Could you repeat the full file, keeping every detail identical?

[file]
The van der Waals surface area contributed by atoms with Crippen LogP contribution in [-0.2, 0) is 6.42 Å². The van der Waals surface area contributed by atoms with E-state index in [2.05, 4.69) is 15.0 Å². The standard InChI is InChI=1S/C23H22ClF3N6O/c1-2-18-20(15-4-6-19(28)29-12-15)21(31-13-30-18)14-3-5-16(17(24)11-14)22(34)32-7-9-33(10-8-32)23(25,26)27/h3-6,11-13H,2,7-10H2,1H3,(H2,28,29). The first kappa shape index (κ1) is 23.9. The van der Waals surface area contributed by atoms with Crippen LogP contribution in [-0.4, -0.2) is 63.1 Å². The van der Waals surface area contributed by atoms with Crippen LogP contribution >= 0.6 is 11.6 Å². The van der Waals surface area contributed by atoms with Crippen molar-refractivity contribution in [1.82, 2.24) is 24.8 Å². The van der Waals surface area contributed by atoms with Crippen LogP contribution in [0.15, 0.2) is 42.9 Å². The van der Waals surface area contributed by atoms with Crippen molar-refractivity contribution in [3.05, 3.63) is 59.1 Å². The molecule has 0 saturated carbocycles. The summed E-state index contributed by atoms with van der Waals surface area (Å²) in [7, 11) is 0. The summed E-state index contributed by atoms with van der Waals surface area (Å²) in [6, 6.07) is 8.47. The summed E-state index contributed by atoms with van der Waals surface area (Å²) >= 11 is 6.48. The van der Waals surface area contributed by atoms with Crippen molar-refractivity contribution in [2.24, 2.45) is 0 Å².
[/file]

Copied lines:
The van der Waals surface area contributed by atoms with Crippen LogP contribution in [-0.2, 0) is 6.42 Å². The van der Waals surface area contributed by atoms with E-state index in [2.05, 4.69) is 15.0 Å². The standard InChI is InChI=1S/C23H22ClF3N6O/c1-2-18-20(15-4-6-19(28)29-12-15)21(31-13-30-18)14-3-5-16(17(24)11-14)22(34)32-7-9-33(10-8-32)23(25,26)27/h3-6,11-13H,2,7-10H2,1H3,(H2,28,29). The first kappa shape index (κ1) is 23.9. The van der Waals surface area contributed by atoms with Crippen LogP contribution in [-0.4, -0.2) is 63.1 Å². The van der Waals surface area contributed by atoms with Crippen LogP contribution >= 0.6 is 11.6 Å². The van der Waals surface area contributed by atoms with Crippen molar-refractivity contribution in [1.82, 2.24) is 24.8 Å². The van der Waals surface area contributed by atoms with Crippen LogP contribution in [0.15, 0.2) is 42.9 Å². The van der Waals surface area contributed by atoms with Crippen molar-refractivity contribution in [3.05, 3.63) is 59.1 Å². The molecule has 0 saturated carbocycles. The summed E-state index contributed by atoms with van der Waals surface area (Å²) in [7, 11) is 0. The summed E-state index contributed by atoms with van der Waals surface area (Å²) in [6, 6.07) is 8.47. The summed E-state index contributed by atoms with van der Waals surface area (Å²) >= 11 is 6.48. The van der Waals surface area contributed by atoms with Crippen molar-refractivity contribution in [2.24, 2.45) is 0 Å².